Guest column: Les Wicker

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When I read the guest commentary written by self-proclaimed atheist/agnostic writer, Annie Gaylor, I wondered why the Daily News would devote a full quarter-page for this woman to espouse her agnostic views that are frothed with half-truths and innuendo regarding a prayer before a football game at the University of Tennessee.

Evidently Gaylor and her watchdog group were concerned one local pastor spoke a sectarian Christian prayer before a football game against the University of Florida.

OK. But before she gets her ire up, she and her Freedom from Religion group should have listened to the response from the chancellor of the university regarding what is allowed in terms of prayers held at the university.

Further, what right does someone from Madison, WI, have to tell the chancellor and the governing board of the University of Tennessee as to how to run their university?

Gaylor alluded to having received "complaints" about a prayer spoken before the Tennessee/Florida game. I have found during the course of my life that when people say "we are getting complaints" or "people are saying," it is 99 percent of the time the person making the statement and not some nebulous group of people out there somewhere.

If Gaylor is going to say complaints have been received, she should substantiate such a statement with such facts as to who and how many.

Thirdly, Gaylor makes the statement that "up to a quarter of today's college students" identify themselves as nonreligious. Throwing out categorical statements without substantive data is just another way to push your own personal agenda. If such statements are going to be used in a commentary, present the unbiased facts based on empirical research — albeit college students in this generation generally do not participate in organized religion, just like their parents and grandparents in previous generations. But are one-fourth of the students at the University of Tennessee or the University of Florida atheists or agnostic? I seriously doubt it!

Finally, Gaylor alludes to the fact the tax-supported University of Tennessee is home to many foreign students and they might be "offended" by a Christian prayer.

She is right. It is a tax-supported university supported by the good people of Tennessee. It is great to have international students at American universities, among them the very best universities on earth. But these students are guests of our country and guests of the universities the taxpaying people of this country built and paid for.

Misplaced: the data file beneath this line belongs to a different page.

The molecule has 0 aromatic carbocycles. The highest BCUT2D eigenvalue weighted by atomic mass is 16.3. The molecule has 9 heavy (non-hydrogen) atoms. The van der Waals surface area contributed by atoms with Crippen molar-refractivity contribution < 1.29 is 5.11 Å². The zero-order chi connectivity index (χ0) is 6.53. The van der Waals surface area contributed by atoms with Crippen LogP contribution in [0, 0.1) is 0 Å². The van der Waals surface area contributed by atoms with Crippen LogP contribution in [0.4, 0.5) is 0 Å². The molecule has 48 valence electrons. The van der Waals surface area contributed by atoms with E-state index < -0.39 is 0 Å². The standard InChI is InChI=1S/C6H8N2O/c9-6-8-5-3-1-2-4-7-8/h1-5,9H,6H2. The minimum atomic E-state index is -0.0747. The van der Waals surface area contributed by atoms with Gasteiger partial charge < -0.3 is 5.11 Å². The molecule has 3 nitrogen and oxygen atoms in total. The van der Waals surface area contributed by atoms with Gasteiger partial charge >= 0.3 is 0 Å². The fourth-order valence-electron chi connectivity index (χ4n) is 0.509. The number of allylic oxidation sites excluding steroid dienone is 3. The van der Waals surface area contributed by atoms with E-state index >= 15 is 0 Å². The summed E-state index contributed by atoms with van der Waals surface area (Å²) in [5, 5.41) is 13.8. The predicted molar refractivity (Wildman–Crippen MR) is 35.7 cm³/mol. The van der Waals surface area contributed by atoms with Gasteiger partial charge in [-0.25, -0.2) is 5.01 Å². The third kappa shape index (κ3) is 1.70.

I was recently in an Islamic country and when the Muslim cleric climbed the minaret, gave the call for prayer, and all the Muslims fell on their knees facing Mecca, I was not offended, because this was their country and I was a guest in their country. But this is our country. These students are guests in our country, all here with the privilege of a student visa.

Gaylor and her group, seeking freedom from religion, should be reminded that the colonies were settled by people seeking their right to religious expression. All the men who signed the Declaration of Independence were, in fact, Christians — 32 Episcopalians, 13 Congregationalists, 12 Presbyterian, and so forth. When there was no place to hold worship in Washington, presidents Thomas Jefferson and James Madison invited local clergy to hold worship in the House of Representatives, a practice that continued until after the Civil War.

America is a country of fairness in every way, far more than any other country on earth. Great efforts are made to give ear and voice to everyone, majority or minority. But it is time for the trend of the minuscule minority's ability to determine the course taken for the overwhelming majority to cease, as in the case of Gaylor's Freedom from Religion group.

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